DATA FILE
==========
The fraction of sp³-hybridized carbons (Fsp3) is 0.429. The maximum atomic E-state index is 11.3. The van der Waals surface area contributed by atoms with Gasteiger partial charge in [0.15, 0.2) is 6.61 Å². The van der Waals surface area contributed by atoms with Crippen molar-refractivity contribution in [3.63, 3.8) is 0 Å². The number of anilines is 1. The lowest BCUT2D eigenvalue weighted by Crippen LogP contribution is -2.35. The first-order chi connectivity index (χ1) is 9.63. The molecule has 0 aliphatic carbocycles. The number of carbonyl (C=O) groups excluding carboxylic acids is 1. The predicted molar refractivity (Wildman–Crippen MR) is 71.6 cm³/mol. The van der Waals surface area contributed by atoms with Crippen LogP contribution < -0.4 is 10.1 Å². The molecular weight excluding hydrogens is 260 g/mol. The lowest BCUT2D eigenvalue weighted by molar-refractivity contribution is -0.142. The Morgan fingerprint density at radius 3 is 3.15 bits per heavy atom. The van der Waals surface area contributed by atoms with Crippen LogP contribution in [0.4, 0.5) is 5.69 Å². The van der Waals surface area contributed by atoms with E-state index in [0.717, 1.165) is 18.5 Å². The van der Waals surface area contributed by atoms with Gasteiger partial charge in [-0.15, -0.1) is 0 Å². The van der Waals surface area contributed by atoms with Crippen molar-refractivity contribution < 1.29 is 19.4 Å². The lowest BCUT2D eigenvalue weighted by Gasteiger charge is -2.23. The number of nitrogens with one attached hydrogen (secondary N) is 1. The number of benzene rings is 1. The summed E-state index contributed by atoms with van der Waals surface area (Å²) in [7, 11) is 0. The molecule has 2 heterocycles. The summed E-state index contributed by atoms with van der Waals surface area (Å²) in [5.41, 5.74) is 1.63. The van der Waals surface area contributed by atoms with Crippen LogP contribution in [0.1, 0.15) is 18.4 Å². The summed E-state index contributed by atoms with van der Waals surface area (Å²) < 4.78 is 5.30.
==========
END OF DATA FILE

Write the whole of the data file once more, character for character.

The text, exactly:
The fraction of sp³-hybridized carbons (Fsp3) is 0.429. The maximum atomic E-state index is 11.3. The van der Waals surface area contributed by atoms with Gasteiger partial charge in [0.15, 0.2) is 6.61 Å². The van der Waals surface area contributed by atoms with Crippen molar-refractivity contribution in [3.63, 3.8) is 0 Å². The number of anilines is 1. The lowest BCUT2D eigenvalue weighted by Crippen LogP contribution is -2.35. The first-order chi connectivity index (χ1) is 9.63. The molecule has 0 aliphatic carbocycles. The number of carbonyl (C=O) groups excluding carboxylic acids is 1. The predicted molar refractivity (Wildman–Crippen MR) is 71.6 cm³/mol. The van der Waals surface area contributed by atoms with Crippen LogP contribution < -0.4 is 10.1 Å². The molecular weight excluding hydrogens is 260 g/mol. The lowest BCUT2D eigenvalue weighted by molar-refractivity contribution is -0.142. The Morgan fingerprint density at radius 3 is 3.15 bits per heavy atom. The van der Waals surface area contributed by atoms with Crippen LogP contribution in [0.4, 0.5) is 5.69 Å². The van der Waals surface area contributed by atoms with E-state index in [0.717, 1.165) is 18.5 Å². The van der Waals surface area contributed by atoms with Gasteiger partial charge in [-0.15, -0.1) is 0 Å². The van der Waals surface area contributed by atoms with Crippen molar-refractivity contribution < 1.29 is 19.4 Å². The lowest BCUT2D eigenvalue weighted by Gasteiger charge is -2.23. The number of nitrogens with one attached hydrogen (secondary N) is 1. The number of benzene rings is 1. The summed E-state index contributed by atoms with van der Waals surface area (Å²) in [7, 11) is 0. The molecule has 2 heterocycles. The summed E-state index contributed by atoms with van der Waals surface area (Å²) in [5.41, 5.74) is 1.63. The van der Waals surface area contributed by atoms with Crippen LogP contribution in [0.1, 0.15) is 18.4 Å². The summed E-state index contributed by atoms with van der Waals surface area (Å²) < 4.78 is 5.30.